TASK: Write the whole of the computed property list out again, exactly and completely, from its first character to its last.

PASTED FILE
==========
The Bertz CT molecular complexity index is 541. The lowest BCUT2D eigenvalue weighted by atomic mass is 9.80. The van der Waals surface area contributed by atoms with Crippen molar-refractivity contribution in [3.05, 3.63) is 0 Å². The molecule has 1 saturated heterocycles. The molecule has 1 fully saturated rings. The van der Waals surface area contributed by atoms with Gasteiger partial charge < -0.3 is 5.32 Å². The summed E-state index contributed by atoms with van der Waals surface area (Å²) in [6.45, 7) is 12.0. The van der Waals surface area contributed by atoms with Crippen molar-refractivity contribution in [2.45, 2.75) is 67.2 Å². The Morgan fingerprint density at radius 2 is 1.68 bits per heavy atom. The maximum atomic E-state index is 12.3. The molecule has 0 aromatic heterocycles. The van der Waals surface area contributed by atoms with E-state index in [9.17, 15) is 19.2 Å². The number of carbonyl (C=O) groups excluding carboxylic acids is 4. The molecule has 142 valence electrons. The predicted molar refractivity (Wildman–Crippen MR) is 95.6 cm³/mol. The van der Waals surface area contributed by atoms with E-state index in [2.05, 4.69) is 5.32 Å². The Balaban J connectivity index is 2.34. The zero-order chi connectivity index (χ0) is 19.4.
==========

The Bertz CT molecular complexity index is 541. The lowest BCUT2D eigenvalue weighted by atomic mass is 9.80. The van der Waals surface area contributed by atoms with Crippen molar-refractivity contribution in [3.05, 3.63) is 0 Å². The molecule has 1 saturated heterocycles. The molecule has 1 fully saturated rings. The van der Waals surface area contributed by atoms with Gasteiger partial charge < -0.3 is 5.32 Å². The summed E-state index contributed by atoms with van der Waals surface area (Å²) in [6.45, 7) is 12.0. The van der Waals surface area contributed by atoms with Crippen molar-refractivity contribution in [2.45, 2.75) is 67.2 Å². The Morgan fingerprint density at radius 2 is 1.68 bits per heavy atom. The maximum atomic E-state index is 12.3. The molecule has 0 aromatic heterocycles. The van der Waals surface area contributed by atoms with E-state index in [9.17, 15) is 19.2 Å². The number of carbonyl (C=O) groups excluding carboxylic acids is 4. The molecule has 142 valence electrons. The predicted molar refractivity (Wildman–Crippen MR) is 95.6 cm³/mol. The van der Waals surface area contributed by atoms with E-state index in [2.05, 4.69) is 5.32 Å². The Balaban J connectivity index is 2.34. The zero-order chi connectivity index (χ0) is 19.4.